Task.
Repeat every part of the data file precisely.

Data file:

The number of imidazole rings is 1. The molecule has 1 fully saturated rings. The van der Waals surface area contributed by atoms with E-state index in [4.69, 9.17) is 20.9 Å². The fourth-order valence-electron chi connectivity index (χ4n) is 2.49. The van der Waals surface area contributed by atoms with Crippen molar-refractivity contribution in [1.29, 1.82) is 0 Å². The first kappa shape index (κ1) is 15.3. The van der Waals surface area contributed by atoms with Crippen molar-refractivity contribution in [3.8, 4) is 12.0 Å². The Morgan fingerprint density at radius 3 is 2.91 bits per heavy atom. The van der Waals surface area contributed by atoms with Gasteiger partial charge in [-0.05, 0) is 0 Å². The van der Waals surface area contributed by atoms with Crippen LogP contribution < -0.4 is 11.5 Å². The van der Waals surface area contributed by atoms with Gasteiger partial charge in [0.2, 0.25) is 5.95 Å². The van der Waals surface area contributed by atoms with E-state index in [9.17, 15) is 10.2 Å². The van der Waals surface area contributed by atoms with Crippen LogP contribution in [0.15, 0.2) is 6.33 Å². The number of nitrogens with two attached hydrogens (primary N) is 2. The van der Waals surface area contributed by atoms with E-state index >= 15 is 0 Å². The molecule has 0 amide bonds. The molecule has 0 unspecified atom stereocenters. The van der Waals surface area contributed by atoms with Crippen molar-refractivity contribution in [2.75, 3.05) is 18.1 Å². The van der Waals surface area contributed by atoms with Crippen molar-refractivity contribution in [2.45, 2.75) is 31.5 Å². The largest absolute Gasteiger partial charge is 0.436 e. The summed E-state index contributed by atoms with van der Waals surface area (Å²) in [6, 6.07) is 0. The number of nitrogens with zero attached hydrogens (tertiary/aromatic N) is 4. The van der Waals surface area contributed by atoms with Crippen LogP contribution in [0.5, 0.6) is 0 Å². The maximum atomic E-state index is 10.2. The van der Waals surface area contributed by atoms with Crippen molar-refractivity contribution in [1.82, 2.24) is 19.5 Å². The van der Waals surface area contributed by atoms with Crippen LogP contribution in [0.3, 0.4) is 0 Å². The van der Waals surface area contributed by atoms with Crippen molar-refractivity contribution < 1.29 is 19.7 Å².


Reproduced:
The number of imidazole rings is 1. The molecule has 1 fully saturated rings. The van der Waals surface area contributed by atoms with E-state index in [4.69, 9.17) is 20.9 Å². The fourth-order valence-electron chi connectivity index (χ4n) is 2.49. The van der Waals surface area contributed by atoms with Crippen molar-refractivity contribution in [1.29, 1.82) is 0 Å². The first kappa shape index (κ1) is 15.3. The van der Waals surface area contributed by atoms with Crippen molar-refractivity contribution in [3.8, 4) is 12.0 Å². The Morgan fingerprint density at radius 3 is 2.91 bits per heavy atom. The van der Waals surface area contributed by atoms with Gasteiger partial charge in [-0.05, 0) is 0 Å². The van der Waals surface area contributed by atoms with Crippen LogP contribution < -0.4 is 11.5 Å². The van der Waals surface area contributed by atoms with Gasteiger partial charge in [0.2, 0.25) is 5.95 Å². The van der Waals surface area contributed by atoms with E-state index in [9.17, 15) is 10.2 Å². The van der Waals surface area contributed by atoms with Crippen LogP contribution in [0.15, 0.2) is 6.33 Å². The number of nitrogens with two attached hydrogens (primary N) is 2. The van der Waals surface area contributed by atoms with E-state index >= 15 is 0 Å². The molecule has 0 amide bonds. The molecule has 0 unspecified atom stereocenters. The van der Waals surface area contributed by atoms with Crippen molar-refractivity contribution in [2.75, 3.05) is 18.1 Å². The van der Waals surface area contributed by atoms with Crippen molar-refractivity contribution in [2.45, 2.75) is 31.5 Å². The largest absolute Gasteiger partial charge is 0.436 e. The summed E-state index contributed by atoms with van der Waals surface area (Å²) in [6, 6.07) is 0. The number of nitrogens with zero attached hydrogens (tertiary/aromatic N) is 4. The van der Waals surface area contributed by atoms with Crippen LogP contribution in [0.5, 0.6) is 0 Å². The maximum atomic E-state index is 10.2. The van der Waals surface area contributed by atoms with Crippen molar-refractivity contribution in [1.82, 2.24) is 19.5 Å². The van der Waals surface area contributed by atoms with Crippen LogP contribution in [0.3, 0.4) is 0 Å². The van der Waals surface area contributed by atoms with Crippen molar-refractivity contribution < 1.29 is 19.7 Å².